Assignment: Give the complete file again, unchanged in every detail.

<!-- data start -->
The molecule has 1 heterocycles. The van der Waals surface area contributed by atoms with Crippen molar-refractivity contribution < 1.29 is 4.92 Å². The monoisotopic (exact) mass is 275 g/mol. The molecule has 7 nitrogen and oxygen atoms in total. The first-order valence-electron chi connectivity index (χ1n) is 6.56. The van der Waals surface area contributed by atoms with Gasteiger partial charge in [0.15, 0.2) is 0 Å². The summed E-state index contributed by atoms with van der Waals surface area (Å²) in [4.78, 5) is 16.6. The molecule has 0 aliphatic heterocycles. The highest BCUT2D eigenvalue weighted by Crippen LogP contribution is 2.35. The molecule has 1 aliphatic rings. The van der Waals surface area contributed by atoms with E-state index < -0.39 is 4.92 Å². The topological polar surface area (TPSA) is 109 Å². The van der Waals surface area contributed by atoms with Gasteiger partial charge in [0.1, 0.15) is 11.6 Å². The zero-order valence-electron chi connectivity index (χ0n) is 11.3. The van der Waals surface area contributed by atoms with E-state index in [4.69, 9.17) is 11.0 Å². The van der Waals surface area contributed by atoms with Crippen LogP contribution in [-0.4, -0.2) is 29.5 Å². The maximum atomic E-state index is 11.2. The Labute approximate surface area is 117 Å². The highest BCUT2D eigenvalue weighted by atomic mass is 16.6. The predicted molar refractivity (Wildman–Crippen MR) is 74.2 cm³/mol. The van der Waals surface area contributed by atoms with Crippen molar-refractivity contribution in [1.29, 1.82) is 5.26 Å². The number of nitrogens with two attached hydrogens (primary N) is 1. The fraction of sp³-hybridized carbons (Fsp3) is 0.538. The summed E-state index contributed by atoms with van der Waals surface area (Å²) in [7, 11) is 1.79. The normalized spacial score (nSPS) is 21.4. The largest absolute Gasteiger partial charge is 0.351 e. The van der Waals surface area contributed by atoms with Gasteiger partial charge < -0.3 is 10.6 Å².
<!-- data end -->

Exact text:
The molecule has 1 heterocycles. The van der Waals surface area contributed by atoms with Crippen molar-refractivity contribution < 1.29 is 4.92 Å². The monoisotopic (exact) mass is 275 g/mol. The molecule has 7 nitrogen and oxygen atoms in total. The first-order valence-electron chi connectivity index (χ1n) is 6.56. The van der Waals surface area contributed by atoms with Gasteiger partial charge in [0.15, 0.2) is 0 Å². The summed E-state index contributed by atoms with van der Waals surface area (Å²) in [4.78, 5) is 16.6. The molecule has 0 aliphatic heterocycles. The highest BCUT2D eigenvalue weighted by Crippen LogP contribution is 2.35. The molecule has 1 aliphatic rings. The van der Waals surface area contributed by atoms with E-state index < -0.39 is 4.92 Å². The topological polar surface area (TPSA) is 109 Å². The van der Waals surface area contributed by atoms with Gasteiger partial charge in [0.1, 0.15) is 11.6 Å². The zero-order valence-electron chi connectivity index (χ0n) is 11.3. The van der Waals surface area contributed by atoms with E-state index in [4.69, 9.17) is 11.0 Å². The van der Waals surface area contributed by atoms with Crippen LogP contribution in [-0.4, -0.2) is 29.5 Å². The maximum atomic E-state index is 11.2. The Labute approximate surface area is 117 Å². The highest BCUT2D eigenvalue weighted by atomic mass is 16.6. The predicted molar refractivity (Wildman–Crippen MR) is 74.2 cm³/mol. The van der Waals surface area contributed by atoms with Crippen molar-refractivity contribution in [1.29, 1.82) is 5.26 Å². The number of nitrogens with two attached hydrogens (primary N) is 1. The fraction of sp³-hybridized carbons (Fsp3) is 0.538. The summed E-state index contributed by atoms with van der Waals surface area (Å²) in [7, 11) is 1.79. The normalized spacial score (nSPS) is 21.4. The largest absolute Gasteiger partial charge is 0.351 e. The van der Waals surface area contributed by atoms with Gasteiger partial charge < -0.3 is 10.6 Å².